Johns Hopkins has joined with many leading professional medical societies to form the MedBiquitous Consortium, a group dedicated to creating technology standards and software for education and collaboration in online medical communities.
"Professional societies are the recognized leaders of knowledge within each specialty," said Edward D. Miller, chief executive officer of Johns Hopkins Medicine and dean of the School of Medicine. "MedBiquitous technologies will enable societies to extend their leadership to the Internet arena and meet the challenges of this innovative era."
Peter S. Greene, associate dean for emerging technologies at Johns Hopkins Medicine, will serve as the founding executive director of the MedBiquitous Consortium. Carey J. Kriz, special assistant to the dean/CEO of JHM and a longtime veteran of the computer industry, will be the consortium's managing director of commerce and industry initiatives.
Fifteen organizations representing more than 400,000 physicians have already joined the consortium, including the Council of Medical Specialty Societies, the American Academy of Family Physicians, the American Academy of Ophthalmology, the American Academy of Otolaryngology-Head and Neck Surgery, the American Academy of Pediatrics, the American College of Gastroenterology, the American College of Radiology, the American Heart Association, the American Society of Clinical Oncology, CTSNet (Cardiothoracic Surgery Network), the European Association for Cardio-Thoracic Surgery, the International Council of Ophthalmology and the Society for Vascular Surgery. Katholieke Universiteit Leuven in Belgium and UNITAR, a virtual university in Malaysia, have joined the consortium as university members.
IBM, Sun Microsystems and Rational Software will be taking a lead role in designing the consortium's technical architecture.
The consortium will create XML (extensible markup language) specifications for areas of common interest to professional medical societies. Use of XML, a Web standard, provides a consistent and common language for medical societies and other organizations, permitting them more easily to exchange structured data over the Web. Using a standardized computer language, such as XML, allows a wide and diverse group of individuals or organizations to "talk" to each other, an ability that greatly facilitates information gathering and online transactions.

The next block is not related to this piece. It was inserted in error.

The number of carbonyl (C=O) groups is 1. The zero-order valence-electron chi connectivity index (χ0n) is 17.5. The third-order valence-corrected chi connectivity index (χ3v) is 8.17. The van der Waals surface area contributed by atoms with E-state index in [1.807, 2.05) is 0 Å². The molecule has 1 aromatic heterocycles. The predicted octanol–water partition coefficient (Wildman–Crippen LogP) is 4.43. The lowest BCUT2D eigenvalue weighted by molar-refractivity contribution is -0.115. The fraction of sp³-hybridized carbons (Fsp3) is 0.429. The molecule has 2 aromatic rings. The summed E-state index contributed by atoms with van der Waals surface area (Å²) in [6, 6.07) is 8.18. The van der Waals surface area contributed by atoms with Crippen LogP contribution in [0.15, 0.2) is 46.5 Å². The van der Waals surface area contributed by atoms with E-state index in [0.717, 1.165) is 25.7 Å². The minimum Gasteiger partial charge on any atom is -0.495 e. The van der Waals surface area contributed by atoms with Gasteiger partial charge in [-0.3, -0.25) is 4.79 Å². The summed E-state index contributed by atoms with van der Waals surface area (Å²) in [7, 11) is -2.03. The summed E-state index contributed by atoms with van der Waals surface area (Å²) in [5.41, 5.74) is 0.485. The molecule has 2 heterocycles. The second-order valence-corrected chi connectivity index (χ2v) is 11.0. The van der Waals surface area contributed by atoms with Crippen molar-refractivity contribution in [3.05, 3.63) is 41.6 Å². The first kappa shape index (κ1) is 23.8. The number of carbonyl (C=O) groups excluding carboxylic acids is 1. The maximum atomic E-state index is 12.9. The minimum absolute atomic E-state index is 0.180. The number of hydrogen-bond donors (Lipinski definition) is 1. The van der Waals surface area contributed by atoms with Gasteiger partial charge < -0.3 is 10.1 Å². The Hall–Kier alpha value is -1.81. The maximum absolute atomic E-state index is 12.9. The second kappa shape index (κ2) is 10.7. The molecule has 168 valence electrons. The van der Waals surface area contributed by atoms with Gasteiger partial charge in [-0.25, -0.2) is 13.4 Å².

The consortium also creates for its membership a suite of software tools based on the XML standards. The tools and standards combined will allow societies to provide a wealth of resources to their membership, including personalized scientific content, online courses and examinations, ongoing mechanisms to document competency and clinical registries that track medical outcomes and errors.
"This initiative provides a cost-effective way for societies from around the world to develop Web technologies," said Paul Sergeant, a professor and physician who is the consortium's European executive director. "And what's really exciting is the opportunity to collaborate with other specialty organizations to create shared resources, like CTSNet, that give physicians access to comprehensive information."
CTSNet is an Internet portal developed by the Society of Thoracic Surgeons, the European Association for Cardio-thoracic Surgery and the American Association for Thoracic Surgery. CTSNet provides the latest medical information to a global community of cardio-thoracic surgeons, patients and health care professionals.
JHM's Greene, the founding executive director of the MedBiquitous Consortium, was instrumental in building the CTSNet community.
Two other organizations are in place to support the MedBiquitous Consortium. The MedBiquitous Laboratory is an academic lab created to develop the next generation of Internet applications for professional medical societies. MedBiquitous Services Inc. assists medical societies in organizing global specialty networks and in deploying and operating advanced online communities that are fully compatible with standards and specifications created by the MedBiquitous Consortium.
For more information, go to http://www.medbiq.org or contact Gary Stephenson at 410-955-5384.